Next, we must address whether the WCJ properly denied Mr. Bailey's request for penalties and attorney fees. Mr. Bailey requests $3,200 in penalties for three untimely payments of prescription medication. The penalty of $3,200 results from the breakdown of $800 for a late payment of sixteen days, $400 for a late payment of eight days, and $2,000 for a late payment of fifty-nine days. Moreover, Mr. Bailey requests $8,500 in attorney fees because the case has lasted two years, alleging the duration of the suit is because of Defendant's “unreasonable arbitrariness and recalcitrance.” Mr. Bailey cites McCarroll v. Airport Shuttle, Inc., 00–1123, (La. 11/28/00), 773 So.2d 694, for the proposition that an attorney should be compensated for all the work from the inception of the case. Plaintiff's counsel also suggests that penalties and attorney fees would “deter future egregious misconduct by this defendant.” Plaintiff's counsel notes that he has spent over two years on this case, traveling to and from Lake Charles.

 Veolia argues that Mr. Bailey failed to carry his burden of proof to recover penalties and attorney fees because the claimant must first prove medical benefits are owed. Veolia posits that this court need not reach the issue of penalties and attorney fees because Mr. Bailey failed to prove untimeliness of payment in the first place. Veolia asserts that an employee must first prove entitlement to a medical benefit before penalties and attorney fees can be awarded for the untimely payment of the alleged medical benefit. We agree.

Louisiana Revised Statutes 23:1201(F) provides that:

․ [F]ailure to provide payment in accordance with this Section ․ shall result in the assessment of a penalty in an amount up to the greater of twelve percent of any unpaid compensation or medical benefits, or fifty dollars per calendar day for each day in which any and all compensation or medical benefits remain unpaid together with reasonable attorney fees for each disputed claim.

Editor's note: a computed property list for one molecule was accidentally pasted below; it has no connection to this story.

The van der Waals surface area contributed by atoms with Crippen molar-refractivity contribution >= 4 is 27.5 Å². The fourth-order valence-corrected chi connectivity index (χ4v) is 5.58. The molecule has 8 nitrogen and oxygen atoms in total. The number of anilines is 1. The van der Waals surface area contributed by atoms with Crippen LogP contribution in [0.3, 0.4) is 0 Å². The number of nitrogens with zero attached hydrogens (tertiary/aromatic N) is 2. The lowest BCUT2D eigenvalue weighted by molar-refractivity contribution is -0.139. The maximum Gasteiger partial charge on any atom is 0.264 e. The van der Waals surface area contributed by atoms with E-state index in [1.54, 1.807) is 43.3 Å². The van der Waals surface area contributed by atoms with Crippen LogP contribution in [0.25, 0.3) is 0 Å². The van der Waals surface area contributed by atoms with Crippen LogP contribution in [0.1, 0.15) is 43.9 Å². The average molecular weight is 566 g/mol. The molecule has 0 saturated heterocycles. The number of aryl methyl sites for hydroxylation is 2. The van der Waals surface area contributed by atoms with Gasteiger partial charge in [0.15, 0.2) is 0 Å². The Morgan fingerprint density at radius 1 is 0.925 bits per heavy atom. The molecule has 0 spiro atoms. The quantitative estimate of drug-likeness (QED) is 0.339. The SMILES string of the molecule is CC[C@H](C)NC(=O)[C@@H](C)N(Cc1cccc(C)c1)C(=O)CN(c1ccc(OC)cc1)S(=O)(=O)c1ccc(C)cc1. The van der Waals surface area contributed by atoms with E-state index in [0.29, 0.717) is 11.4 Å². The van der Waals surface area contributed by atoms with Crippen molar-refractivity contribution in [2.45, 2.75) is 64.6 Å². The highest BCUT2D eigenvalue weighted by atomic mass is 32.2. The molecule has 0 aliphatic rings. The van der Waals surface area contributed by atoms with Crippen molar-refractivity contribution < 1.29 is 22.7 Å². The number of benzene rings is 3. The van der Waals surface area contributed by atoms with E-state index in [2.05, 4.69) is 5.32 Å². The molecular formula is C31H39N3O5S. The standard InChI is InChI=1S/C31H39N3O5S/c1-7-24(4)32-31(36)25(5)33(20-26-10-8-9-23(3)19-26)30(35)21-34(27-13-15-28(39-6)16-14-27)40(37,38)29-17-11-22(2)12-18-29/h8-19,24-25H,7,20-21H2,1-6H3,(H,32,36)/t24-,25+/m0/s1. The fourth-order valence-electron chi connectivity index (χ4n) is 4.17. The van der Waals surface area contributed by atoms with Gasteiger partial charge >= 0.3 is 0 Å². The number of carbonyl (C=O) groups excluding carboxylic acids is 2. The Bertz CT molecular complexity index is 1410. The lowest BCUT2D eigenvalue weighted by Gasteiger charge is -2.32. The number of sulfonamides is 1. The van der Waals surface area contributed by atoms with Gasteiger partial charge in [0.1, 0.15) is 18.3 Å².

Because we hold that the WCJ did not err in finding that Mr. Bailey failed to establish untimely payments, the issue of penalties and attorney fees is moot.

Additionally, Veolia requests frivolous appeal damages. Veolia alleges that Plaintiff's counsel asserts no serious legal question and failed to put forth any evidence at trial for entitlement to a medical benefit or to establish untimely payment of prescription medication. Veolia notes that Plaintiff's counsel did not call Mr. Bailey to testify, did not call any other witnesses, and provided no medical evidence at trial. Therefore, Veolia requests frivolous appeal damages, arguing that Plaintiff's counsel did not prove any elements of the case. Veolia asserts that Plaintiff's counsel does not believe in the position that he advocates and provides no legitimate argument. Veolia requests frivolous appeal damages  including a minimum of $2,500 in legal fees and all costs associated on appeal and proceedings in the Office of Workers' Compensation.

Under La.Code Civ.P. art. 2164:

The appellate court shall render any judgment which is just, legal, and proper upon the record on appeal. The court may award damages, including attorney fees, for frivolous appeal or application for writs, and may tax the costs of the lower or appellate court, or any part thereof, against any party to the suit, as in its judgment may be considered equitable.

Frivolous appeal damages are “penal in nature” and “must be strictly construed.” Salmon v. Hodges, 398 So.2d 548, 549 (La.App. 1 Cir. 1979). “Appeals are favored, and the imposition of penalties for frivolous appeal will not be granted unless they are clearly due, since the award of such penalties will tend to discourage appeals.” Guidry v. Carmouche, 320 So.2d 267, 271 (La.App. 3 Cir. 1975) (citing Dupaquier v. City of New Orleans, 271 So.2d 78 (La.App. 4 Cir. 1972)). In Guidry, 320 So.2d 267, this court denied the plaintiff's request for frivolous appeal damages finding that the defendant had presented a “substantial legal question.” Id. at 271. In Seale v. Evangeline Parish Police Jury, 330 So.2d 378, 380 (La.App. 3 Cir. 1976), this court found that frivolous appeal damages were not warranted because the appellate process provided the “only avenue for relief.”

Both parties agreed that the only issue was whether payments for prescription medication were untimely. This was not a trial on the merits on issues of entitlement to indemnity and other related benefits. Thus, Mr. Bailey felt his proof need not be fully expansive, and he thus limited his evidence—to his prejudice.

 Here, Mr. Bailey's only avenue for relief is through the appellate process. Furthermore, we do not seek to discourage appeals. Therefore, we deny Veolia's request for frivolous appeal damages.



For the foregoing reasons, we affirm the trial court's judgment in favor of Veolia Environmental Services, and we deny Veolia's request for damages for a frivolous appeal. All costs are assessed to the Appellant.


THIBODEAUX, Chief Judge.